Personalized Anti-VEGF Regimens Improve Adherence Among Patients With Macular Degeneration


Managed care professionals can assist ophthalmologists and retina specialists in personalizing anti-vascular endothelial growth factor (anti-VEGF) treatment to encourage patient adherence, according to a recent review of the literature on this topic.

Managed care professionals can assist ophthalmologists and retina specialists in personalizing anti-vascular endothelial growth factor (anti-VEGF) treatment to encourage patient adherence, according to a recent review of literature published in the Journal of Managed Care & Specialty Pharmacy.

Neovascular age-related macular degeneration (nAMD) remains a leading cause of blindness in the United States despite the introduction of 3 FDA-approved anti-VEGF drugs. Aflibercept and ranibizumab are 2 therapies that treat nAMD, while bevacizumab, a therapy for oncology indications, is increasingly used off-label in treating nAMD.

Despite the proven efficacy in clinical trials of all 3 treatments, there are significant challenges in administering the therapies in a real-world setting that many studies fail to note: these include delays in diagnosis and treatment approval, patient response to different anti-VEGF therapies, lapses in physician regimentation of anti-VEGF injection and monitoring, and inadequate patient adherence to treatment and monitoring.

In 1 study, over the period of 1 year, visual acuity (VA) scores, which measure the ability of the eye to distinguish details and shapes at a distance, on specialized charts, and the Early Treatment Diabetic Retinopathy Study (ETDRS) chart, increased significantly among patients who were administered ranibizumab.

The CATT trial compared outcomes of ranibizumab and bevacizumab when administered monthly or as needed. In a year, mean VA scores increased by a range of 5.9 letters in the bevacizumab cohort and 8.5 letters in the ranibizumab cohort.

The VIEW 1 and VIEW 2 trials were designed to compare ranibizumab to aflibercept. Patients with nAMD were randomly assigned doses of ranibizumab or aflibercept every 4 weeks or every 8 weeks. The results showed that there were no significant differences in outcomes between the 2 different dosing intervals of the drug.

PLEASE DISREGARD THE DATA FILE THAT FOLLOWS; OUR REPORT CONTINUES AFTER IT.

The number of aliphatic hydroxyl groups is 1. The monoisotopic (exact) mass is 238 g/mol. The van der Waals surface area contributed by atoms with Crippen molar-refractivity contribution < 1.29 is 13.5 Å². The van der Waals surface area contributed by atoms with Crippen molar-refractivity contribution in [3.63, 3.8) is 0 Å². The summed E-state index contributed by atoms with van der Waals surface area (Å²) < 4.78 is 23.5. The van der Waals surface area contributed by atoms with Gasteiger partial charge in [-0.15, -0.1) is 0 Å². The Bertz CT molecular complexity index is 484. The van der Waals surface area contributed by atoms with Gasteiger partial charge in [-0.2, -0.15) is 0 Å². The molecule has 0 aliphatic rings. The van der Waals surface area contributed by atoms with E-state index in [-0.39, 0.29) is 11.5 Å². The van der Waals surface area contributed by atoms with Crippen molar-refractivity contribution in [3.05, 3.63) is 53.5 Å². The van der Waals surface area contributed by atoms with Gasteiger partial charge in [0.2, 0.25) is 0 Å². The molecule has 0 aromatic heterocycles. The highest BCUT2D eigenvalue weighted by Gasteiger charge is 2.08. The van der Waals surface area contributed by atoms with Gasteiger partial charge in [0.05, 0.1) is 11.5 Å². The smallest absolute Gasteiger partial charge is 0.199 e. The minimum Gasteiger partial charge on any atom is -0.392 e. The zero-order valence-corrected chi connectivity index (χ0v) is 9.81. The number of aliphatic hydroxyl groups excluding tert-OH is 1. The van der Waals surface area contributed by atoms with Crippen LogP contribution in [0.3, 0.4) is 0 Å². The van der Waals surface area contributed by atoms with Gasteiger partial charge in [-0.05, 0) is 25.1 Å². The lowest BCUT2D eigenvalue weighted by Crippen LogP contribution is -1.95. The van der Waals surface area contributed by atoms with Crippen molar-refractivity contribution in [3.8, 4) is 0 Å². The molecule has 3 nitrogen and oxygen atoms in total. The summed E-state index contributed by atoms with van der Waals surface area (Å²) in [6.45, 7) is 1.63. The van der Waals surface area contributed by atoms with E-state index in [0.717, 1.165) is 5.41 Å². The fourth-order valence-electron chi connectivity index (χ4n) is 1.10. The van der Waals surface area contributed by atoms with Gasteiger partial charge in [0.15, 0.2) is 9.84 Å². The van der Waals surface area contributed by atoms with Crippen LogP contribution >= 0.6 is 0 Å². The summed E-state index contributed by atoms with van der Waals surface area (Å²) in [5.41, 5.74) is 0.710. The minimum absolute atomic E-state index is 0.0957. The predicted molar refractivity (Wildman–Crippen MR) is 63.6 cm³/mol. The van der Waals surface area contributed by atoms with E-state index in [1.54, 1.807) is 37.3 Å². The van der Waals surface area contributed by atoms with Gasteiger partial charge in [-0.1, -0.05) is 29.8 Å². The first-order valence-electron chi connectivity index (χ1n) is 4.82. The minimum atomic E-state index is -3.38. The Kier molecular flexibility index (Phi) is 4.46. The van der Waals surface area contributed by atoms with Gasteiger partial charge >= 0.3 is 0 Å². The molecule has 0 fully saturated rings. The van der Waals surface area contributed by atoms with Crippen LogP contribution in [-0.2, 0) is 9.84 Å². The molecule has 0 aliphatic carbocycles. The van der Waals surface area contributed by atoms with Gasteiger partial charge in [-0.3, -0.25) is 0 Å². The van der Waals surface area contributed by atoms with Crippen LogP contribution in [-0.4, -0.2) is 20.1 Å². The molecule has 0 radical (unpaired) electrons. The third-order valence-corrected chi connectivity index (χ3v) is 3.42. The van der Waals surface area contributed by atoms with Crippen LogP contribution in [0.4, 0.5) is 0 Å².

The cost of managing nAMD can range from $65,000 to over $250,000 over 20 years. Previous studies have found bevacizumab to be more cost-effective than the other therapies. However, age, general health, and anatomic characteristics (including presence of retinal fluid leakage, hemorrhage, and fibrotic scarring) are all factors that underscore the importance of managing nAMD treatment on an individual level.

Patients are not likely to adhere to nAMD treatment due to fears of having injections in the eye, anticipating pain, or discomfort. Other determinants of health may be age-related (for example, difficulty arranging and traveling to appointments for treatment).

Retina specialists have responded to the burdens and high costs of anti-VEGF treatment by developing alternative regimens based on extended fixed intervals, as needed based on disease activity, and/or by a treat-and-extend strategy.

Managed care organizations can increase public awareness surrounding the condition through educational programs and resources. This can incentivize patients to modify lifestyle behaviors and reduce risks.

“The efficacy of anti-VEGF therapy for nAMD has been consistently demonstrated in clinical trials; however, real-world gaps and challenges can pose significant barriers to achieving treatment goals,” the authors concluded. “In collaboration with ophthalmologists and retina specialists, managed care professionals can play key roles in overcoming barriers associated with underdiagnosis of nAMD, delays between [choroidal neovascularization, CNV] growth and anti-VEGF treatment initiation, lack of awareness about AMD among the public, and the logistic, emotional, and financial burdens of frequent intravitreal injections.”

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